Native Son Clinton Betwixt Little Rock And a Hard Place
President slipping in South, vital to '96 win
LITTLE ROCK, ARK. — JOHN HERZOG voted for Bill Clinton in 1992, but don't expect any razorback roars from him for the state's most famous favorite son now.
''It's a popular thing to dislike Clinton here,'' says the computer professional.
Joe Andrews, a security guard, is even more blunt. ''He's a politician who says a whole lot but never does anything,'' says Mr. Andrews, standing outside a quiet downtown office building here.
It may be good the presidential election is 13 months away: President Clinton faces some image repair work in his home state.
His standing here is emblematic of the political woes confronting Mr. Clinton throughout the South.
Sure, some of this is just the standard grousing all presidents seem to go through from the folks back home. Don't forget that George Bush was as much as 17 points down in his adopted Texas going into the 1992 Republican National Convention in Houston.
Yet Arkansas is a small state, where the hometown boosterism runs deep, and Clinton is the only Razorback to ever make it to the White House.
Most analysts still expect him to carry the state next November, even though his popularity has been slipping here. The problem is, it may end up being the only trophy the White House takes in the region.
Georgia and Tennessee - Southern states that supported him three years ago - have turned increasingly Republican.
In Louisiana, the other Southern state that voted for Clinton, polls show him slightly ahead.
With his numbers down in the South, Clinton is more at a political disadvantage than he was in 1992.
''It puts a tremendous amount of pressure on him to deliver in other regions, and it means he has very little margin of error and probably needs a third-party candidate,'' says Alan Secrest, president of Cooper and Secrest Associates, a Democratic polling firm in Alexandria, Va.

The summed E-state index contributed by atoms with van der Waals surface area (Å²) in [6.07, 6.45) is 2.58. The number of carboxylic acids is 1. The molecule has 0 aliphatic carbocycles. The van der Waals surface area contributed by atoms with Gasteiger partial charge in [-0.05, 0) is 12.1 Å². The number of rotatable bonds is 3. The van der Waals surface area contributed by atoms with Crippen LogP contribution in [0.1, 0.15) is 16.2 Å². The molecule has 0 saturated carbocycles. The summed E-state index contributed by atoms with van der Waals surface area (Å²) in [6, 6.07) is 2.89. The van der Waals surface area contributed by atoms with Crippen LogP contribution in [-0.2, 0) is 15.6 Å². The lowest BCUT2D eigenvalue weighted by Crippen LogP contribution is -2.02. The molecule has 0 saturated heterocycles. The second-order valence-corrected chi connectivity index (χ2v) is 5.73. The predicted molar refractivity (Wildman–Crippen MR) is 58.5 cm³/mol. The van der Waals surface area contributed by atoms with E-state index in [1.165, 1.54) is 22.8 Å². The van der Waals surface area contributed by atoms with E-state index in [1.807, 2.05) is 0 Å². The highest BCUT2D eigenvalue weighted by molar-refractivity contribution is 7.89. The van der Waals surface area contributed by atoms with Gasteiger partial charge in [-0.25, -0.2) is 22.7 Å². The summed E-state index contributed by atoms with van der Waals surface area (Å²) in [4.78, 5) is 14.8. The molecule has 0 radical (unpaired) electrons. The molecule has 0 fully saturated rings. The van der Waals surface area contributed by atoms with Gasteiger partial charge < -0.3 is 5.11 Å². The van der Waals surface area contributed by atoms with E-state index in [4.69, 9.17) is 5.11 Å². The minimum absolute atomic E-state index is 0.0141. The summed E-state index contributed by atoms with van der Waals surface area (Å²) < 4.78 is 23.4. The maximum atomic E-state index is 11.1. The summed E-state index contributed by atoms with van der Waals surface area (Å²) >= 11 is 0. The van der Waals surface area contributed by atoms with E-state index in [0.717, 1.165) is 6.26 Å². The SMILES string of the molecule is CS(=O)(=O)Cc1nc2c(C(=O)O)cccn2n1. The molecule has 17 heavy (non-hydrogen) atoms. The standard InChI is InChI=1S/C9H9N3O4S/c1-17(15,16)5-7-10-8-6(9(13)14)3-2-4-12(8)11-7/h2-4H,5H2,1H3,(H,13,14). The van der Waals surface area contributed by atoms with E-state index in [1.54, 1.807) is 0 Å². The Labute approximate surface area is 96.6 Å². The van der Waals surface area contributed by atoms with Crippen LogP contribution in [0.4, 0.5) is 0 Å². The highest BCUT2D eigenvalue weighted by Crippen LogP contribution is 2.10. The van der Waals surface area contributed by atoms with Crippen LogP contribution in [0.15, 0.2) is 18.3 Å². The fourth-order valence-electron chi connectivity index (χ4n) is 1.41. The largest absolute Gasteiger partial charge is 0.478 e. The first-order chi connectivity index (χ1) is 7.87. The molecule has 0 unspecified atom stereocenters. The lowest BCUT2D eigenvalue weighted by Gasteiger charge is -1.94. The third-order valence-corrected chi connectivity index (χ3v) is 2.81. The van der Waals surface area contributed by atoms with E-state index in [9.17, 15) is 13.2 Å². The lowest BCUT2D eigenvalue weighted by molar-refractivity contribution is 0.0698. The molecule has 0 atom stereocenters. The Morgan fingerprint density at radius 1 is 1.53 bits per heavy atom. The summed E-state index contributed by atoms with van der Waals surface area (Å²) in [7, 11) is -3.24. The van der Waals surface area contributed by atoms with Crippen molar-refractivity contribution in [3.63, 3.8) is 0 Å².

Clinton is doing well in California, the Midwest, and the New England states, says Del Ali, vice president at Mason-Dixon Political/Media Research Inc. in Columbia, Md. ''But those are must-win states,'' Mr. Ali adds.
The president's ratings have also jumped nationally. Since May, his job rating has increased anywhere from seven to 10 points.
In his home state, where nearly everyone on the street of this mid-sized city seems to have a strong view of the president, Clinton doesn't seem to be winning any popularity contests. Some political experts contend the boy from Hope, who won 53 percent of the vote in '92, is slipping in ratings.
In Arkansas, a Mason-Dixon poll last summer put Clinton ahead of Republican front-runner Bob Dole by only two percentage points - 46 percent to 44 percent.
His lead may have widened since then, though. ''It's not so much that Clinton's rebounding significantly but that Dole and the Republicans are starting to fall apart,'' Ali says.
Fallout from Whitewater
Still, this summer's Whitewater hearings and the subsequent indictments of Arkansas Gov. Jim Guy Tucker and the Clintons' business partners, James and Susan McDougal, on charges relating to fraudulent financial transactions, have brought negative attention to Arkansas. Some say this has hurt Clinton's image.
Meanwhile, state Republicans boast of longtime Clinton supporters in political and business circles switching allegiances. For example, Donald Tyson, chairman of chicken supplier Tyson Foods, is now backing Republican candidates.
Clinton's indecisiveness on some issues has frustrated many here and around the country, but analysts contend his style of leadership is misunderstood.
''What gets him in trouble is he's a consensus builder, he's always trying to find the center. Because of the way he operates, he's accused of being timid, wimpy, with no principles,'' says Cal Ledbetter Jr., a political scientist at the University of Arkansas in Little Rock.
Clinton, says Mr. Ledbetter, usually starts out low in polls, but his figures almost always improve as the election draws nearer. ''He's the world's best campaigner. If people write off Clinton, they forget that in Arkansas, as in years past, he just turns them around.''
Chance for GOP
Despite what the pundits say, the Republican Party here holds out hope - however quixotic - of a Republican carrying the state.
Members of the Republican Party are more optimistic than ever before that the GOP is carving a niche in this Democratic bastion. ''We've probably seen greater growth since '92 than we ever did when we had Bush or Reagan in the White House,'' says Richard Bearden of the Republican Party of Arkansas.
But Ledbetter and other analysts say despite the numbers, Clinton will without a doubt carry Arkansas in the '96 election.
''No matter what the polls say here or elsewhere, the local people won't desert him,'' Ledbetter says. ''It doesn't mean people won't criticize him ... but many people here are proud to have an Arkansas boy in the White House. And many people see attacks on Arkansas as attacks on Clinton, which helps,'' he says.